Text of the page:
Why do neurons die in Parkinson's disease?

November 10, 2011

Current thinking about Parkinson's disease is that it's a disorder of mitochondria, the energy-producing organelles inside cells, causing neurons in the brain's substantia nigra to die or become impaired. A study from Children's Hospital Boston now shows that genetic mutations causing a hereditary form of Parkinson's disease cause mitochondria to run amok inside the cell, leaving the cell without a brake to stop them. Findings appear in the November 11 issue of Cell.

Mitochondrial movement is often a good thing, especially in neurons, which need to get mitochondria to cells' periphery in order to fuel the axons and dendrites that send and receive signals. However, arresting this movement is equally important, says senior investigator Thomas Schwarz, PhD, of Children's F.M. Kirby Center, since it allows mitochondria to be quarantined and destroyed when they go bad.

"Mitochondria, when damaged, produce that are highly destructive, and can fuse with healthy mitochondria and contaminate them, too," Schwarz says. "It's the equivalent of an environmental disaster in the cell."

Studying neurons from , rats and mice, as well as cultured human cells, Schwarz and colleagues provide the most detailed understanding to date of the effects of the gene mutations, which encode the proteins Parkin and PINK1. They demonstrate how these proteins interact with proteins responsible for mitochondrial movement -- in particular Miro, which literally hitches a molecular motor onto the organelle.

Normally, when mitochondria go bad, PINK1 tags Miro to be destroyed by Parkin and enzymes in the cell, the researchers showed. When Miro is destroyed, the motor detaches from the mitochondrion. The organelle, unable to move, can then be disposed of: The cell literally digests it.

But when either PINK1 or Parkin is mutated, this containment system fails, leaving the damaged mitochondria free to move about the cell, spewing and fusing to otherwise healthy mitochondria and introducing damaged components.

The study's findings are consistent with observed changes in mitochondrial distribution, transport and dynamics in other neurodegenerative diseases such as Huntington's disease, Alzheimer's disease, amyotrophic lateral sclerosis (Lou Gehrig's disease), and Charcot-Marie-Tooth disease, the researchers note.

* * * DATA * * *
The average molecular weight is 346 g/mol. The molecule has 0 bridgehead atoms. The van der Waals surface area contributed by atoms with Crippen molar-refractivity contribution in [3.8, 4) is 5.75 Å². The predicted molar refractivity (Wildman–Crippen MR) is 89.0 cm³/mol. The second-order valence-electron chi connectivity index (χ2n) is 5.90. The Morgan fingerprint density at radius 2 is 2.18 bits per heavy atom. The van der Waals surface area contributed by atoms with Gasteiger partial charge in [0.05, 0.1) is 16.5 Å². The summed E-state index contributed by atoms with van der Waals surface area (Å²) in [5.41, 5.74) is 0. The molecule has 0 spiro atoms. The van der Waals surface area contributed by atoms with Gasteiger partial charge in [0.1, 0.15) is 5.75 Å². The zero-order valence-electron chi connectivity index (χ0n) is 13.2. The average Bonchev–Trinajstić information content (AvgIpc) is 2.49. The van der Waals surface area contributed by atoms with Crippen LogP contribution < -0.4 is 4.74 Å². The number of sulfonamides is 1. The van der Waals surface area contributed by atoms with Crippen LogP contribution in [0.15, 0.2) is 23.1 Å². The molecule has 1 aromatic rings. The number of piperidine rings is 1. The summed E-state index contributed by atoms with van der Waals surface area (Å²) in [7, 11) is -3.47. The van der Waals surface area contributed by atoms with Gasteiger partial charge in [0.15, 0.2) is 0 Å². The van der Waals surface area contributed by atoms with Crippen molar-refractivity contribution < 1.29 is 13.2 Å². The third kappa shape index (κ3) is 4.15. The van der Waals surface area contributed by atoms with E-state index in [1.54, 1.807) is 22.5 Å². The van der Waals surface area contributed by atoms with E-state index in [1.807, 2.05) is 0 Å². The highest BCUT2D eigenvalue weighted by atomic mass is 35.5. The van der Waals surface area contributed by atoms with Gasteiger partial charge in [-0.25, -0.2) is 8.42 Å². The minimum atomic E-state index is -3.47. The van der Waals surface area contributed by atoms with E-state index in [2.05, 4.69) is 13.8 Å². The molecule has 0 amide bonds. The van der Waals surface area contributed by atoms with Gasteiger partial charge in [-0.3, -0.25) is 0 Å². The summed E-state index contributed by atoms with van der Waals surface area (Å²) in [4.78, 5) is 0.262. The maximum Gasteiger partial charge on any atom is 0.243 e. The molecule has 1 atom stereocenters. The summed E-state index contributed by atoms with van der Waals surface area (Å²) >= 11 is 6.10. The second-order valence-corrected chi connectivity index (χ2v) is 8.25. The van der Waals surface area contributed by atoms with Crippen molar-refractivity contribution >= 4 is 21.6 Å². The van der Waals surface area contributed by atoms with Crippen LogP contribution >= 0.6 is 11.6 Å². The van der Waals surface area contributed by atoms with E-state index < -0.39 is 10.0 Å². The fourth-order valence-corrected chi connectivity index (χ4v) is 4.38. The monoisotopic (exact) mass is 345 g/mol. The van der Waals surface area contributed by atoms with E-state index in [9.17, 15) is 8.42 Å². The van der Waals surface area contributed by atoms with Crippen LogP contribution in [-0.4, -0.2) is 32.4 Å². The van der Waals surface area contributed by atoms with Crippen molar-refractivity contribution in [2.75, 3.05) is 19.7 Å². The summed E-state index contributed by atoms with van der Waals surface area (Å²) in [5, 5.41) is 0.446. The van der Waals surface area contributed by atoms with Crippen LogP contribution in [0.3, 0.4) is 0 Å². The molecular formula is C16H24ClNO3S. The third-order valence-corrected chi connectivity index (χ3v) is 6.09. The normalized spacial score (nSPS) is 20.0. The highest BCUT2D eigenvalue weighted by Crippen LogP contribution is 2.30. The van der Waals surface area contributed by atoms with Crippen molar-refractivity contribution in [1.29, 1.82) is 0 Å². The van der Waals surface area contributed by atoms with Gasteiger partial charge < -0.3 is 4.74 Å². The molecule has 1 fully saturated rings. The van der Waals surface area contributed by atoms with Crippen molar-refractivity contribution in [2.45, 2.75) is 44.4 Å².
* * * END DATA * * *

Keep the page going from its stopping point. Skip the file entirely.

Although the team studied a rare hereditary form of Parkinson's, the findings may shed light on what's going on in the more common sporadic form of the disease, Schwarz says.

"Whether it's clearing out damaged mitochondria, or preventing mitochondrial damage, the common thread is that there's too much damage in mitochondria in a particular brain region," he says.

While Schwarz sees potential in gene therapy to restore normal PINK1 or Parkin to neurons, he is more interested in the possibility of helping neurons flush out bad mitochondria or make enough new, healthy mitochondria to keep them viable. "We may need to do both," he says.

Related Stories

Recommended for you

Flu study, on hold, yields new vaccine technology

September 2, 2015

Vaccines to protect against an avian influenza pandemic as well as seasonal flu may be mass produced more quickly and efficiently using technology described today by researchers at the University of Wisconsin-Madison in the ...

We've all got a blind spot, but it can be shrunk

August 31, 2015

You've probably never noticed, but the human eye includes an unavoidable blind spot. That's because the optic nerve that sends visual signals to the brain must pass through the retina, which creates a hole in that light-sensitive ...

Biologists identify mechanisms of embryonic wound repair

August 31, 2015

It's like something out of a science-fiction movie - time-lapse photography showing how wounds in embryos of fruit flies heal themselves. The images are not only real; they shed light on ways to improve wound recovery in ...

New 'Tissue Velcro' could help repair damaged hearts

August 28, 2015

Engineers at the University of Toronto just made assembling functional heart tissue as easy as fastening your shoes. The team has created a biocompatible scaffold that allows sheets of beating heart cells to snap together ...

0 comments

Please sign in to add a comment. Registration is free, and takes less than a minute. Read more

Click here to reset your password.
Sign in to get notified via email when new comments are made.